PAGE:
1. Resources

Online catalogue

Search our catalogue online at archives.buckscc.gov.uk.

Search catalogue

  • The catalogue contains over 140,000 entries
  • It is continually updated as cataloguing is completed on different parts of the collections

1872 Beer House List

In November 1872, the Clerk of the Peace ordered the Chief Constable of Bucks to draw up a list of all the licensed houses in the county. The work was carried out with great speed, the completed list being submitted just over a fortnight later. It gives the pub name, its owners and occupier as well as how long it has been licensed. We are particularly lucky to have it as it comes at a time when other records survive infrequently.  View the list.

Licensed marriages in the Archdeaconry of Buckingham

Those wishing to pay a fee were able to avoid the publicity and delays involved in marrying by the calling of the banns by obtaining a licence from the Archdeacon of Buckingham. Paperwork from around 15,000 of these marriages survive, generally in the form of bond or allegation. The originals of these items can be viewed in the Archives searchroom.  View the list.

School admission registers

Our pre-1914 school admission registers are now available online via Find My Past. The collection includes registers from 40 different schools and covers the period 1870-1914. Access is free at the Centre for Buckinghamshire Studies as well as in libraries and study centres in Buckinghamshire.

Sharing Wycombe's Old Photos (SWOP)

Access thousands of historical images of High Wycombe and the surrounding area, including a large collection of images held in Local Studies at High Wycombe Library.

Search the SWOP image database

2. Archive of the month

County of Buckingham County Record Office: History and progress of the department and Register of Acquisitions (May 1938 – 1940s)


May marks the 80th birthday of Buckinghamshire County Council’s archive function.  No document represents this better than this volume, titled “County of Buckingham County Record Office: History and progress of the department and Register of Acquisitions”.  This volume has no reference number as it forms part of our working records; as such it is never brought out for the public to see.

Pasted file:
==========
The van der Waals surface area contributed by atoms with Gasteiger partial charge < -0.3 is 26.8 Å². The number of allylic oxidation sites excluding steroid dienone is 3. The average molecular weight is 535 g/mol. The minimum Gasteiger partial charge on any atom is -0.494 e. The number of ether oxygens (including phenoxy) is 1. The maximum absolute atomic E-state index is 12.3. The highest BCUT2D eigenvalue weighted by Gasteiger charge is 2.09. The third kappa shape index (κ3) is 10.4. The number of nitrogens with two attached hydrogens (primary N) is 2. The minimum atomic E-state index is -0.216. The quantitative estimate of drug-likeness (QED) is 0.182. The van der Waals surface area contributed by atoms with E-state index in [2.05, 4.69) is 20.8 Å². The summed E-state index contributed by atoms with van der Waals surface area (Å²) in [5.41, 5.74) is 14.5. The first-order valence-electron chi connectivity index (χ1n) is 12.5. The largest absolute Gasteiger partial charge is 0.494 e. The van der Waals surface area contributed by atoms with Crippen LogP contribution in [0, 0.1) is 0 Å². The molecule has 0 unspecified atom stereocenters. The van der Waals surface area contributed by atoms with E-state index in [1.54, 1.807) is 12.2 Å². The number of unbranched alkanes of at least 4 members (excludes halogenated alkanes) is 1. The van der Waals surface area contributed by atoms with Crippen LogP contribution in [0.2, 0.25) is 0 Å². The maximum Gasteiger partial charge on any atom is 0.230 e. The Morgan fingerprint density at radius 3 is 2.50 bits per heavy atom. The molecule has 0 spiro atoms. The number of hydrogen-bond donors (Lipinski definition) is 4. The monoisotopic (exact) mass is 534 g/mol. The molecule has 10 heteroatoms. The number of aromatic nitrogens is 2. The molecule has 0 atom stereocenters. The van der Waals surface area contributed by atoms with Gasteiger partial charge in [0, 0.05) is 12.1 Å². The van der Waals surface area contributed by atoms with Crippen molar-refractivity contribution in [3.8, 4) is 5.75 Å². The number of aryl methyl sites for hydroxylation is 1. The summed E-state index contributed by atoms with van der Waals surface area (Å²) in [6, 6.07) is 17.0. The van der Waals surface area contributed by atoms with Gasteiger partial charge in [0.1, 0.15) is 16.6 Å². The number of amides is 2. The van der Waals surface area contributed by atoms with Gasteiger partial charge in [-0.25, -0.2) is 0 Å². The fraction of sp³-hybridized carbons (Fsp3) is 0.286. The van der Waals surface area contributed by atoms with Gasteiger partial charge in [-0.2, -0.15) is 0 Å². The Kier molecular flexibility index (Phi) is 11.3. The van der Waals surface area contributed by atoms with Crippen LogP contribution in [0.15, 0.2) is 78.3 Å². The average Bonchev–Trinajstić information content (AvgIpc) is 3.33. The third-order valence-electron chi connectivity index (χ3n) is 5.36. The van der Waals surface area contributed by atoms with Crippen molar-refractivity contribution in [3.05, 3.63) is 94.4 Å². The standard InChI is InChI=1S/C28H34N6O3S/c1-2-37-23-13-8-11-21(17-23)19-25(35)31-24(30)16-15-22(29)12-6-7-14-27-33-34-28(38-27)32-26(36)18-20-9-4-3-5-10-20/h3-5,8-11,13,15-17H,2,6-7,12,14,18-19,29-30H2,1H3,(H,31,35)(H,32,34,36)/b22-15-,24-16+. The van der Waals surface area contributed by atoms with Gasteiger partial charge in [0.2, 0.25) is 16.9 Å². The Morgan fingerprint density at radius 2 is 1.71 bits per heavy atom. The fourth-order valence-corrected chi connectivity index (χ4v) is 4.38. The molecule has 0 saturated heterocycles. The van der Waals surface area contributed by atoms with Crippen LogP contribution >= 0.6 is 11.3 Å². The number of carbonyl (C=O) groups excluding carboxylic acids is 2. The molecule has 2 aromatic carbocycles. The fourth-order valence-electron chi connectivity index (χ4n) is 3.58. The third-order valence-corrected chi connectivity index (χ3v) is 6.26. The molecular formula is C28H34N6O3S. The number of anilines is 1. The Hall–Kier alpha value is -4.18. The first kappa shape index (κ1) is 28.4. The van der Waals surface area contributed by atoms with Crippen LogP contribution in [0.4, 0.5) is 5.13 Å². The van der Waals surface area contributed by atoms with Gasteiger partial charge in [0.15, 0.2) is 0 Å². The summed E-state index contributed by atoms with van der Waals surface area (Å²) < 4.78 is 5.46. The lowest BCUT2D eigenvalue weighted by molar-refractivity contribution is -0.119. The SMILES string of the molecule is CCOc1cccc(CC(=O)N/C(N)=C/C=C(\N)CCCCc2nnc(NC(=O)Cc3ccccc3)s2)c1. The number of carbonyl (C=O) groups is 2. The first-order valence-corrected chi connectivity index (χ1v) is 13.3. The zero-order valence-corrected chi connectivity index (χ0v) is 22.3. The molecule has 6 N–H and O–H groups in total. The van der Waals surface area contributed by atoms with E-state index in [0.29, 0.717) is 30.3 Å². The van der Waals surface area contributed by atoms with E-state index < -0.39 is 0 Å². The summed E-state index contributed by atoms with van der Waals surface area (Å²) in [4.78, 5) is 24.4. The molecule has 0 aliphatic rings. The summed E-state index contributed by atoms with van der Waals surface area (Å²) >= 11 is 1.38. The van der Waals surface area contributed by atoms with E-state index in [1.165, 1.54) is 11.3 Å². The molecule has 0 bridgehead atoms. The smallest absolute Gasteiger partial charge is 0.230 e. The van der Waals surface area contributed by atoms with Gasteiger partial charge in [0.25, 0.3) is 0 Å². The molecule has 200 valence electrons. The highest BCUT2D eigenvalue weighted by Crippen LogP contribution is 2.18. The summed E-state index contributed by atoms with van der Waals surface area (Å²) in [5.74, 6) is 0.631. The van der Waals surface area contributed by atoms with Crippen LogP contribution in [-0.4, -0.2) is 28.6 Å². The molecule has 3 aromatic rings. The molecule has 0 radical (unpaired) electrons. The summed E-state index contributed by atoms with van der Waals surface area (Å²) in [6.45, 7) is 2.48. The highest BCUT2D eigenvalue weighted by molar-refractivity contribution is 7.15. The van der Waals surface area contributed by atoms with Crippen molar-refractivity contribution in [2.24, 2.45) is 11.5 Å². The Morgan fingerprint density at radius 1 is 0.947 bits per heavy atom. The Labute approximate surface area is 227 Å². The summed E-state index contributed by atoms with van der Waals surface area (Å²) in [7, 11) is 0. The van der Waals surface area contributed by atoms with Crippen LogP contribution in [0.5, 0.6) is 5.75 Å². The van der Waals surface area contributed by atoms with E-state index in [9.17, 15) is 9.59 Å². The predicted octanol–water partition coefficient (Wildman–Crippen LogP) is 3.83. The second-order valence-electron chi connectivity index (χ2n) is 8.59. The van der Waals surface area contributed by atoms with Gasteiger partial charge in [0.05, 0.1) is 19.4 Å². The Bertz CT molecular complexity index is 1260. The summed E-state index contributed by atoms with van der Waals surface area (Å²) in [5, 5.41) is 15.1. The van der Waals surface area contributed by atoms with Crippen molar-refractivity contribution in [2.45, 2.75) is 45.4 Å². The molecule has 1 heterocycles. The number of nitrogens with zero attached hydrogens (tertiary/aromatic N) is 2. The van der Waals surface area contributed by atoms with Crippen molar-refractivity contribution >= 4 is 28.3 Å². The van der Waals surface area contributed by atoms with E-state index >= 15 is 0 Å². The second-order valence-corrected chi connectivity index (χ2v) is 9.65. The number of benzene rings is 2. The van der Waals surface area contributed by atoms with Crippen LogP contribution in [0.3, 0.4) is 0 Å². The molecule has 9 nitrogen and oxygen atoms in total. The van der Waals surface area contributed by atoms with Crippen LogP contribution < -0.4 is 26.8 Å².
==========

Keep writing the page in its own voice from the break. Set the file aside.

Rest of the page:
As the title suggests, this volume does a couple of different jobs: it lists the accessions to the Archive collection, and it records the story of the earliest months of the new Record Office.  By far the most impressive page is the first page, titled “History of the Bucks County Record Office, Aylesbury”.  It records that on the 5th April, Colonel Guy R. Crouch, Clerk of the Peace for the county, presented the case for the appointment of an Archivist, to the Standing Joint Committee of Bucks County Council.  This is the event that triggered the establishment of a Record Office in Buckinghamshire, which has, evolved over the past eighty year to become part of the Centre for Buckinghamshire Studies. 


Reading on, we see that the first storage spaces for records were four cells in the basement of the Council building that fronted on to Market Square in Aylesbury.  The cells had to be damp-proofed and fitted with steel shelving.  Today, we think that these cells are treatment rooms for a beauty salon.



Once they had space to store records, the Council needed an Archivist to manage them. M. Paul Dare was appointed as County Archivist on 16th May 1938.  With a background in historical research, manorial archives and archaeology, Dare was judged fit for the role.  He was found an office above the Archive cells.  One of his first tasks was to arrange for the cleaning and storage of a large number of statutory plans that had been damaged by damp.  Dare also had to ensure that the conditions in the cells were optimal for the preservation of the documents, as we do in our strong rooms today.  Dare’s approach was a little different to ours though – he purchased two fans and two two-bar heaters.  The basement location of the cells was clearly causing problems for the condition of the archives…in November 1938 the cell doors had to be altered in order to better protect the archive collections from the dust created by the neighbouring coal cellars.


This volume is also our first Accession Register: a log of new collections made at the time of their deposit.  The register is our primary source of provenance information about our archives, and a tool that we still use today.  The register tells us that in 1938 thirteen accessions were logged: the first item in to the collection was a draft version of the Amersham Inclosure Award.  Also taken in that year were papers of Challoner’s Grammar School, and records connected to the Wendover-Buckingham and Wendover-Oak Lane turnpike roads.

4. Trade Directories

5. Bombs over Bucks

6. Victorian prisoners